For most of June, Ball's stock rose along with the general market. Then its gains accelerated toward month's end.
On June 21, Ball Aerospace, a subsidiary, announced that a satellite it built for NASA's Green Propellant Infusion Mission (GPIM) was ready for launch on a SpaceX Falcon Heavy rocket. The small satellite uses a new propellant and propulsion system in orbit, providing a less toxic alternative to conventional chemical propulsion systems.
"GPIM has the potential to inspire new ideas and new missions, which could mean smaller spacecraft, faster and easier ground processing, longer design lives, and more," Dr. Makenzie Lystrup, a Ball Aerospace executive, said in a press release.
Net sales in Ball's aerospace segment jumped 24% year over year to $328 million in the first quarter. The division's operating earnings, meanwhile, rose 20% to $30 million.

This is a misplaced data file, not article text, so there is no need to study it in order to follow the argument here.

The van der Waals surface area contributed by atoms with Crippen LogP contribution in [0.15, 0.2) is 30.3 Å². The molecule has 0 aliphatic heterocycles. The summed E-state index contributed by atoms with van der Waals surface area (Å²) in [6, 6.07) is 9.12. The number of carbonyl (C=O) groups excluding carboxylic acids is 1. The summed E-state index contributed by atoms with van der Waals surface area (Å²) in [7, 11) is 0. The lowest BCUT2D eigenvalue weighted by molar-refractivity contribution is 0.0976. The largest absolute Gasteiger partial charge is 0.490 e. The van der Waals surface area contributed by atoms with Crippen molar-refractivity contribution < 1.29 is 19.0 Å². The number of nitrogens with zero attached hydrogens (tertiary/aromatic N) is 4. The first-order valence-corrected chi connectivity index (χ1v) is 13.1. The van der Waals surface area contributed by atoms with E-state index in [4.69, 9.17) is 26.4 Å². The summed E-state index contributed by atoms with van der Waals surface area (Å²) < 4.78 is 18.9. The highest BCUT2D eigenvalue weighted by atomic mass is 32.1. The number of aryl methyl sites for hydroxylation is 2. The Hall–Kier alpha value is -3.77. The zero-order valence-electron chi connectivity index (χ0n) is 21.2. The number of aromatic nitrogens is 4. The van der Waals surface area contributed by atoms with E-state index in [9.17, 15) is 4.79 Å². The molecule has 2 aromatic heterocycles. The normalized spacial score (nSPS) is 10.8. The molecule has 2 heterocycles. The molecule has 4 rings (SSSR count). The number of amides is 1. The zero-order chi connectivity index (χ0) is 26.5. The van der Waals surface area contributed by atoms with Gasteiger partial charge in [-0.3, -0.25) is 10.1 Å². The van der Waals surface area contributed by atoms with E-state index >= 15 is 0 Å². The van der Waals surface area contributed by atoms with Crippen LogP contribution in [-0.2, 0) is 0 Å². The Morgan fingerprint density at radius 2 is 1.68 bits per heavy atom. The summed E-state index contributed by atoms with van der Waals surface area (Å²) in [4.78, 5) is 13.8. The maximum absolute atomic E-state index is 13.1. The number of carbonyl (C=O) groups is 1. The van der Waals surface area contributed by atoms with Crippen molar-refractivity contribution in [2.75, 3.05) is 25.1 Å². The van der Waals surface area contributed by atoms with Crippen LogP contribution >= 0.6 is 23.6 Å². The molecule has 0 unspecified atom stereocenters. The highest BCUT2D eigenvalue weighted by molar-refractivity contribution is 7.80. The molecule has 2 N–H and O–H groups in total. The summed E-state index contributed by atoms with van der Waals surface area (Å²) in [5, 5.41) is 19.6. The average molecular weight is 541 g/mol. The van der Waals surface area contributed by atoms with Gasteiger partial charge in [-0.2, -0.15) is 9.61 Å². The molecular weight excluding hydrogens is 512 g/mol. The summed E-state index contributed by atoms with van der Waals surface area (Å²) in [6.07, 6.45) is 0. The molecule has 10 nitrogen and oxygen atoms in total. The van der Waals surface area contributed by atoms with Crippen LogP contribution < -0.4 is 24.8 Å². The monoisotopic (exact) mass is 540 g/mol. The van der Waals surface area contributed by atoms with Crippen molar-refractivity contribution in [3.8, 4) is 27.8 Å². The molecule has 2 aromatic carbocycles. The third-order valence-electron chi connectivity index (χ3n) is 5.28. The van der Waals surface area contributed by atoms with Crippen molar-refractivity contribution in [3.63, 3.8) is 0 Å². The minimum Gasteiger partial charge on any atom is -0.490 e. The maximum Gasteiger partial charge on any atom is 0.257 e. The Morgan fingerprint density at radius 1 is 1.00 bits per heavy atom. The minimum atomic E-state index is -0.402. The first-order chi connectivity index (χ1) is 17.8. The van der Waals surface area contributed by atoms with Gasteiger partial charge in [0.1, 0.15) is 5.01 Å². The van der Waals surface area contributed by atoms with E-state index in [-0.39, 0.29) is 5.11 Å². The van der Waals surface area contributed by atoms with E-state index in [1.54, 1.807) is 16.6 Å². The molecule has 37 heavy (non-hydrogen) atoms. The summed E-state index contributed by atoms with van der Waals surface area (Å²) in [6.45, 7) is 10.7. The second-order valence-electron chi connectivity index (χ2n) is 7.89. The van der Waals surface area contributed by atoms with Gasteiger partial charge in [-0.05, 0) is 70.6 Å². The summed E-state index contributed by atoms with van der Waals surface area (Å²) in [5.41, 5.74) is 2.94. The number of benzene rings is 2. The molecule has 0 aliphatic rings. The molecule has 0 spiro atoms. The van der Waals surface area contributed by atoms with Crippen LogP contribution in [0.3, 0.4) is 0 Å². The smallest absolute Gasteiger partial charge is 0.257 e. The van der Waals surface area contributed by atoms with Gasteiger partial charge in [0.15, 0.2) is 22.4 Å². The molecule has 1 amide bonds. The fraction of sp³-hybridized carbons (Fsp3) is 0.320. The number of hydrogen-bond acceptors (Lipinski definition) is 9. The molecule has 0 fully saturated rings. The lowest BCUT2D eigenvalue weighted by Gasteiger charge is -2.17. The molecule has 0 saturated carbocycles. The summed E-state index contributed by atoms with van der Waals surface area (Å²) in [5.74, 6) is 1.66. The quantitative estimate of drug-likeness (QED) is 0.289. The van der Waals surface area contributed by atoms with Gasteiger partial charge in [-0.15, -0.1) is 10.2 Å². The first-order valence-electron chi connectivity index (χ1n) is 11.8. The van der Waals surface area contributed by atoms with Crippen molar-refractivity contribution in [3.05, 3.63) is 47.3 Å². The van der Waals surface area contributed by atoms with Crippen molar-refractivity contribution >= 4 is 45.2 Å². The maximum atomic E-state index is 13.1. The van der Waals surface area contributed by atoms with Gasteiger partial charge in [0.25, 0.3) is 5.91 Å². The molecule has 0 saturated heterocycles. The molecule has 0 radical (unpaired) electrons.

Better still, Ball's aerospace contracted backlog grew to more than $2.1 billion by the end of the first quarter. "In aerospace, new program awards for Ball's space hardware and capabilities will drive additional infrastructure investment and hiring to support multiple years of growth," CEO John Hayes said in the company's Q1 earnings release.
Together with its market-leading packaging business, Ball's aerospace operations have the company well positioned to deliver higher revenue and earnings in the years ahead.